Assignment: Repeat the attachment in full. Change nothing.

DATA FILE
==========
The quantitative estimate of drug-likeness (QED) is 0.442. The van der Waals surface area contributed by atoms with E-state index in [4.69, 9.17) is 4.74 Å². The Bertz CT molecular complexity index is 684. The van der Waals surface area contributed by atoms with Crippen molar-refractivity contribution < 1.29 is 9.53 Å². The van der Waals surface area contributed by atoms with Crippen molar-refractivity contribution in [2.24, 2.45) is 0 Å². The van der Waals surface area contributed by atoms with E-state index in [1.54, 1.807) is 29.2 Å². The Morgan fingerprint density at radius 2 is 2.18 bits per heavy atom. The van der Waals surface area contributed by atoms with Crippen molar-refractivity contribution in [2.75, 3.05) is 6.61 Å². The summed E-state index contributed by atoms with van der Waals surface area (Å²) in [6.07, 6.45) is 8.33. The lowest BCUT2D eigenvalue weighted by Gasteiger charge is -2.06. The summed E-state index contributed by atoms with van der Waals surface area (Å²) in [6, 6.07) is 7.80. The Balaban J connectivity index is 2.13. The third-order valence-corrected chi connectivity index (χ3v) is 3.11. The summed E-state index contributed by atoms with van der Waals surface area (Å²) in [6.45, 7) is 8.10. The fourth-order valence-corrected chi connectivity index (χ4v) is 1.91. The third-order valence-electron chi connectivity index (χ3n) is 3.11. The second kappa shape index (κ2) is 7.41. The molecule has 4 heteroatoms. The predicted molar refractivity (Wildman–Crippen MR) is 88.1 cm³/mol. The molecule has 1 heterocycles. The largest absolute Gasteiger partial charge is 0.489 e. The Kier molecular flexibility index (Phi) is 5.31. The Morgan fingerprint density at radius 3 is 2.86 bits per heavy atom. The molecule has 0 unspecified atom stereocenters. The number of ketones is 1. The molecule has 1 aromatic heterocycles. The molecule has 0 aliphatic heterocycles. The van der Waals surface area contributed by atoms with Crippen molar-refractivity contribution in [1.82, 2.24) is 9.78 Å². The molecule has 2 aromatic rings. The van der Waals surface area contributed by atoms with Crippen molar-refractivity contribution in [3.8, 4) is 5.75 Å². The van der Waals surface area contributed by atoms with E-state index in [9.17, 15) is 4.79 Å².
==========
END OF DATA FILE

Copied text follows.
The quantitative estimate of drug-likeness (QED) is 0.442. The van der Waals surface area contributed by atoms with E-state index in [4.69, 9.17) is 4.74 Å². The Bertz CT molecular complexity index is 684. The van der Waals surface area contributed by atoms with Crippen molar-refractivity contribution < 1.29 is 9.53 Å². The van der Waals surface area contributed by atoms with Crippen molar-refractivity contribution in [2.24, 2.45) is 0 Å². The van der Waals surface area contributed by atoms with E-state index in [1.54, 1.807) is 29.2 Å². The Morgan fingerprint density at radius 2 is 2.18 bits per heavy atom. The van der Waals surface area contributed by atoms with Crippen molar-refractivity contribution in [2.75, 3.05) is 6.61 Å². The summed E-state index contributed by atoms with van der Waals surface area (Å²) in [6.07, 6.45) is 8.33. The lowest BCUT2D eigenvalue weighted by Gasteiger charge is -2.06. The summed E-state index contributed by atoms with van der Waals surface area (Å²) in [6, 6.07) is 7.80. The Balaban J connectivity index is 2.13. The third-order valence-corrected chi connectivity index (χ3v) is 3.11. The summed E-state index contributed by atoms with van der Waals surface area (Å²) in [6.45, 7) is 8.10. The fourth-order valence-corrected chi connectivity index (χ4v) is 1.91. The third-order valence-electron chi connectivity index (χ3n) is 3.11. The second kappa shape index (κ2) is 7.41. The molecule has 4 heteroatoms. The predicted molar refractivity (Wildman–Crippen MR) is 88.1 cm³/mol. The molecule has 1 heterocycles. The largest absolute Gasteiger partial charge is 0.489 e. The Kier molecular flexibility index (Phi) is 5.31. The Morgan fingerprint density at radius 3 is 2.86 bits per heavy atom. The molecule has 0 unspecified atom stereocenters. The number of ketones is 1. The molecule has 1 aromatic heterocycles. The molecule has 0 aliphatic heterocycles. The van der Waals surface area contributed by atoms with Crippen molar-refractivity contribution in [1.82, 2.24) is 9.78 Å². The molecule has 2 aromatic rings. The van der Waals surface area contributed by atoms with Crippen molar-refractivity contribution in [3.8, 4) is 5.75 Å². The van der Waals surface area contributed by atoms with E-state index in [9.17, 15) is 4.79 Å².